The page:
Keller's associate, Dot, lives in White Plains and every once in a while, Keller takes the train up to see her and Dot gives him a new assignment that she has accepted, usually through a series of intermediaries that act as shields to protect the two of them. In this book, Keller takes a variety of assignments involving a wide range of targets, including an aging baseball player, a couple of businessmen, a few adulterers, and even a dog that has been attacking and killing other peoples' pets.
Keller's been at this game for a while now, though, and both he and Dot are thinking about retirement. An avid stamp collector, Keller has been spending his money on stamps in recent years about as fast as it's been coming in, and he has no nest egg to speak of. Suddenly concerned about his future, he asks Dot to step up his "bookings" so that he can accumulate enough money to fund his retirement.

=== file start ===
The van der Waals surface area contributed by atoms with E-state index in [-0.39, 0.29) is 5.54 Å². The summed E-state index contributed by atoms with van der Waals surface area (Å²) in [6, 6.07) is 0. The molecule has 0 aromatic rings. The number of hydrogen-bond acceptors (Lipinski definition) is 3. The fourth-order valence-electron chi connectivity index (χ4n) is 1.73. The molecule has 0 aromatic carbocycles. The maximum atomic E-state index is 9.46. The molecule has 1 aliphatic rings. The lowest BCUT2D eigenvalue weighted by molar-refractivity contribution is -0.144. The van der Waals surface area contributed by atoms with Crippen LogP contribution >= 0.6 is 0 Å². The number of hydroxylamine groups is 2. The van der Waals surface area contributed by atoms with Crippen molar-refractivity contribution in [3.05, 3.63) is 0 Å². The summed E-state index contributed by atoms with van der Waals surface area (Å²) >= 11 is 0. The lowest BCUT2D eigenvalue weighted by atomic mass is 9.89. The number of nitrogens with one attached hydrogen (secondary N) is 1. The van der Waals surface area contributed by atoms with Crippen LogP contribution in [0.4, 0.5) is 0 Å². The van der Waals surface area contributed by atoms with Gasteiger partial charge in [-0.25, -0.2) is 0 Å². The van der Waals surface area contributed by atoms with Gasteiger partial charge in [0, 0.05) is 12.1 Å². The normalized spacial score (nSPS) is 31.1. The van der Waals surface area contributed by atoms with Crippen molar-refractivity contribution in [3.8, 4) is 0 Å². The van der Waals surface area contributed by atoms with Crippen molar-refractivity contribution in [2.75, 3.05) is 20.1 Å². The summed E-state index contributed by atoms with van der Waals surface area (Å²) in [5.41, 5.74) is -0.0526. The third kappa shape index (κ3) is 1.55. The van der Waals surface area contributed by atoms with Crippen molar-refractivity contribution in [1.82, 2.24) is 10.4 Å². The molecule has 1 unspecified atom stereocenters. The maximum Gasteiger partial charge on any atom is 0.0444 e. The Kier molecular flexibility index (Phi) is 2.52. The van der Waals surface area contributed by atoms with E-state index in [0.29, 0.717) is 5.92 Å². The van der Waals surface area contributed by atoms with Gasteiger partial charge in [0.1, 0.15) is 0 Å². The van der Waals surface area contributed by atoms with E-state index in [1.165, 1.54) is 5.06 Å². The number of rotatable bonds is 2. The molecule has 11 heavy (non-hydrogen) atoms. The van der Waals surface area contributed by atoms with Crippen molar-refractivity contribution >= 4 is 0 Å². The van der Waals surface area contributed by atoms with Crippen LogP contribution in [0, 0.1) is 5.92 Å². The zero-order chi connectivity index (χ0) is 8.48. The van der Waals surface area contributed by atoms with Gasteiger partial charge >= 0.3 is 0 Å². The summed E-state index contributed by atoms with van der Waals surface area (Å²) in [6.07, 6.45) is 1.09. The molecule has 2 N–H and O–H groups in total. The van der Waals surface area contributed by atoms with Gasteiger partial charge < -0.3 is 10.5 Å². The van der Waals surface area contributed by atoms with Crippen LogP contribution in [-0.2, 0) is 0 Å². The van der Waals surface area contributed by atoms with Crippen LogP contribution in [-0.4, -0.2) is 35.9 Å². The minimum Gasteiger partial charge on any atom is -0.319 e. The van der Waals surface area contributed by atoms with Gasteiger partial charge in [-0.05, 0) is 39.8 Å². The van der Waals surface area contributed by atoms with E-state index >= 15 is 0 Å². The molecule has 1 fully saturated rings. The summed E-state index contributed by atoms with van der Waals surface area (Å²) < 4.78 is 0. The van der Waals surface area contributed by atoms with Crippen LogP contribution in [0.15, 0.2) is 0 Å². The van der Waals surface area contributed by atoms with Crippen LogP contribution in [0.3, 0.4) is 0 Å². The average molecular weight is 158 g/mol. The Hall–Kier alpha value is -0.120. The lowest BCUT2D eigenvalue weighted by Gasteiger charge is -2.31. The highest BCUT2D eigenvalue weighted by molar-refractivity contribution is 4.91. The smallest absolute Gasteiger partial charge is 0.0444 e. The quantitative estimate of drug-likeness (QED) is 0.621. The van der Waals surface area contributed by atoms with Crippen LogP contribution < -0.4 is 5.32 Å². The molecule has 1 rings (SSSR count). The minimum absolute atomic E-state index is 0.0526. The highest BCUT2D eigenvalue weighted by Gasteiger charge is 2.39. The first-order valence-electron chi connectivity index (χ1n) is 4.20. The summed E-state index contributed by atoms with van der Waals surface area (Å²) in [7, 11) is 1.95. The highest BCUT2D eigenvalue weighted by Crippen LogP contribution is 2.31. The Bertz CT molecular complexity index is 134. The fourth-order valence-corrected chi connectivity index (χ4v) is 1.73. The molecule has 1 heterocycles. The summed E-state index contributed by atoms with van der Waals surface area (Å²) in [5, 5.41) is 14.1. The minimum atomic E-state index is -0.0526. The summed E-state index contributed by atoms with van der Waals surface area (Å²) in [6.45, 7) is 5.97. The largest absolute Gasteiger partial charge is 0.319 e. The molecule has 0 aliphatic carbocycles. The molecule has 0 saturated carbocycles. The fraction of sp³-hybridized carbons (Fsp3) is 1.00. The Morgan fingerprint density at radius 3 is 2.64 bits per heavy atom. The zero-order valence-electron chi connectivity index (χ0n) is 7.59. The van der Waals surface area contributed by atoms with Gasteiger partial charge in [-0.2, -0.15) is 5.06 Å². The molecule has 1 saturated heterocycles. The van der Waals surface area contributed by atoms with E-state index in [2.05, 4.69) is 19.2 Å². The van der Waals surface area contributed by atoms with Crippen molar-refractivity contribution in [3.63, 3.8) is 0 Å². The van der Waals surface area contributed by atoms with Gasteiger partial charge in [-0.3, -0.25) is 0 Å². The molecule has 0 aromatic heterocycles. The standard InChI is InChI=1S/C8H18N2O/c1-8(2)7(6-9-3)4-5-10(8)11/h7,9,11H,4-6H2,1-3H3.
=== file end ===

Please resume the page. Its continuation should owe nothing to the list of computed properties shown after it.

This flurry of activity will expose Keller to some risks that he would usually avoid, but he remains as nimble and as quick-thinking as usual and so generally manages to still get the jobs safely done. In a conventional world, we should be appalled at the idea of rooting for a man who is a cold-blooded murderer, but Keller is such an engaging character that you can't help but enjoy the time you spend in his company, watching him work and listening to him reflect on the world around him. These stories are treasures.